About 150 protesters taking part in the Occupy Vancouver movement took to the streets Saturday, stopping in front of four downtown banks that police say were not damaged in any way.

The march lasted about two hours, beginning with a stop at the RBC Bank at Burrard and Georgia streets, where some participants said they wanted to close their accounts in protest.

The branch was closed, and much of the crowd moved on – though some remained in the street, briefly blocking traffic at the busy intersection.

Saturday marked the seventh day of the sit-in protest, which suffered through difficult weather in recent days that soaked many of those camping out in tents behind the Vancouver Art Gallery.

Weather has caused the number of protesters to fluctuate, but crowds returned in full force Saturday to hear Canadian icon David Suzuki address the international phenomenon fueled by outrage over financial inequality and corporate greed.

"Let's take back the agenda. We want democracy for people, not corporations," Suzuki said.

Critics say they're skeptical the Canadian protests will last because the country isn't experiencing the same financial hardships and unemployment rates of the U.S. and Europe.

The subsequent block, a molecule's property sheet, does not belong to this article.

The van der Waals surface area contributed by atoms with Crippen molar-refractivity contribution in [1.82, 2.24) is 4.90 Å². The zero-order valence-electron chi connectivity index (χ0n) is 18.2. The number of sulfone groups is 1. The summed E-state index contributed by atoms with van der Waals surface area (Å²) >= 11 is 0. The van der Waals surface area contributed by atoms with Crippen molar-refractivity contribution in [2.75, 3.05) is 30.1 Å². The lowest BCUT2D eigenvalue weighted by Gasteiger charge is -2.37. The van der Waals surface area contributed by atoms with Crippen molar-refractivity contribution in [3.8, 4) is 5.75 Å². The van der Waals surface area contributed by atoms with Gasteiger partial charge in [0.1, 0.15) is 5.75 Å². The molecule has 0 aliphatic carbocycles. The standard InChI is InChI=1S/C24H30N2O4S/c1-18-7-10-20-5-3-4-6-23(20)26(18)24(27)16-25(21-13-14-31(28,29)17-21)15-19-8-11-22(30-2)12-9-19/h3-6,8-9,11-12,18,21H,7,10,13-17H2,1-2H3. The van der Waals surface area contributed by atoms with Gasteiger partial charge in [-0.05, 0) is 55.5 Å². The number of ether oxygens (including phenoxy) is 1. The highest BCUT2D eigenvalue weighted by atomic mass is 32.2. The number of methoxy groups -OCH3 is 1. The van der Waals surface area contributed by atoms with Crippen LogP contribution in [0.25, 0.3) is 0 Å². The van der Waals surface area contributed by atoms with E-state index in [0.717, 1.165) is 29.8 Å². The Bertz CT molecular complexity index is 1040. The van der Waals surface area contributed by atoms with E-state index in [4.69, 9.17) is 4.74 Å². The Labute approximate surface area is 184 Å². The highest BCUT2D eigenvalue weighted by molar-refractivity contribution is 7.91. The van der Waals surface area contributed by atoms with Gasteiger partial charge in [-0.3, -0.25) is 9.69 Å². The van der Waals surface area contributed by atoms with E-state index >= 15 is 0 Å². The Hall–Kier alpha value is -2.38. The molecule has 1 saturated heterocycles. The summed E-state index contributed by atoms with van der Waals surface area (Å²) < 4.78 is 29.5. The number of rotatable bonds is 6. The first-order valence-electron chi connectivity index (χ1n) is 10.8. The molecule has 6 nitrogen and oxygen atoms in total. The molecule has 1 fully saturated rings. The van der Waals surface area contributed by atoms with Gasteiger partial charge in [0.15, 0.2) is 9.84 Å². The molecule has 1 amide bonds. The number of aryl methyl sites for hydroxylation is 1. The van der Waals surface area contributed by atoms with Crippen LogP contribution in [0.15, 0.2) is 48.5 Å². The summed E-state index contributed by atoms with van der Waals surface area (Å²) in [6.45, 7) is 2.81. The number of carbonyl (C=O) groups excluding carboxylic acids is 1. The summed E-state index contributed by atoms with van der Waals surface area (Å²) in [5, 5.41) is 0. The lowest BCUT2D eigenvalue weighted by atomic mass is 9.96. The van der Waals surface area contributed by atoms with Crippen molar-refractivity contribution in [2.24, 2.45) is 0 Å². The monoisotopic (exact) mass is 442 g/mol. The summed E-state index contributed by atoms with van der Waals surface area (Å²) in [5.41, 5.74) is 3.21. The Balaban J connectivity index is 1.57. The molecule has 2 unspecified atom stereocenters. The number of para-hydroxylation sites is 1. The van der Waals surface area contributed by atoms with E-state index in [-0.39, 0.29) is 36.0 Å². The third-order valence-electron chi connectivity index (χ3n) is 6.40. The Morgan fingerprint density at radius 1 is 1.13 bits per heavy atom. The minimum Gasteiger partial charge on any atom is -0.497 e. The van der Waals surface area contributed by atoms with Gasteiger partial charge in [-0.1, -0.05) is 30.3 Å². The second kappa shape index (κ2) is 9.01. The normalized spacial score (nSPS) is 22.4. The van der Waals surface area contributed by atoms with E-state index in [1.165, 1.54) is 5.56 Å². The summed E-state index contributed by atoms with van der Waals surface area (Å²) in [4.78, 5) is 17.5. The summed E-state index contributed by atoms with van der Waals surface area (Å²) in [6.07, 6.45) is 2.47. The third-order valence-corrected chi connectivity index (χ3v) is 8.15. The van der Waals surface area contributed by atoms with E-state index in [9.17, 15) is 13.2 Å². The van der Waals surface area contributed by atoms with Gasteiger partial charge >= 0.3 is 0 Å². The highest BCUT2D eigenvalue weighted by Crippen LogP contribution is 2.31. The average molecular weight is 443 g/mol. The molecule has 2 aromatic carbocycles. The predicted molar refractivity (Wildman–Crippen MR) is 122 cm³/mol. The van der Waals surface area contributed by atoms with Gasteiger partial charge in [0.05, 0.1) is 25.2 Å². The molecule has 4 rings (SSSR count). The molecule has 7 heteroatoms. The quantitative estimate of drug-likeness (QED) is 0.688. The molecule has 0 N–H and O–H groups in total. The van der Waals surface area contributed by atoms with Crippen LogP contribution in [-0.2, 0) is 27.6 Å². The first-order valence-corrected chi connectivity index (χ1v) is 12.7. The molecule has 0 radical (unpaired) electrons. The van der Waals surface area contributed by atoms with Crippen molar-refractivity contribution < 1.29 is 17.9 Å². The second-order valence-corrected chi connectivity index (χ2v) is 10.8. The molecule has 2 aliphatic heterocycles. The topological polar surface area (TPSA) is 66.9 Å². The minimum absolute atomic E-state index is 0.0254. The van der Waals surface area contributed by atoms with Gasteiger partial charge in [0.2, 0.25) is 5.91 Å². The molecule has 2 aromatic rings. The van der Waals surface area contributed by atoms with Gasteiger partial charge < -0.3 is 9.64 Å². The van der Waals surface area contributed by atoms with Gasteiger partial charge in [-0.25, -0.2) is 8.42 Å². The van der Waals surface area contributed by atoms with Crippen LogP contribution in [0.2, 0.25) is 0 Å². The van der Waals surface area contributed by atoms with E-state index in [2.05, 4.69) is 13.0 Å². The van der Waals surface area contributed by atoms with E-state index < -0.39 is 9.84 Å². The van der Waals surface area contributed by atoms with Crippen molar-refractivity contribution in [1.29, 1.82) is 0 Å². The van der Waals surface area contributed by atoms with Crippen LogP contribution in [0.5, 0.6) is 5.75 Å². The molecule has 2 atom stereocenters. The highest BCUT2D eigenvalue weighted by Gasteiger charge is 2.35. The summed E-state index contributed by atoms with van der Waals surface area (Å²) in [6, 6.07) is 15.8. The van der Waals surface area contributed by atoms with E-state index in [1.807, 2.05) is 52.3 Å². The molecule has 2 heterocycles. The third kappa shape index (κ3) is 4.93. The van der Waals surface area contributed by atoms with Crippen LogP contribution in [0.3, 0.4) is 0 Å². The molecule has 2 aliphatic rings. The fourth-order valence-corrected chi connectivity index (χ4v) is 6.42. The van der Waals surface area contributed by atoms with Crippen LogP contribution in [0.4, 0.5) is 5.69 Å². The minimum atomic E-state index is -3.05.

But dozens in Vancouver have at least demonstrated a willingness to battle the elements, hoisting their tents onto wood pallets and setting up tarps at the protest site. On Friday, some of the soggy protesters also dug trenches at the art gallery to help drain water onto the street.

Const. Jana McGuinness says Saturday's protests were peaceful, and no arrests were made.

Police will continue to update businesses surrounding the protest site of planned marches and traffic disruptions, she added.

Vancouver and its police force confirmed this week they had spent more than $500,000 keeping a watch on protesters, but said the daily cost has drastically decreased.

With a report from CTV British Columbia's Nafeesa Karim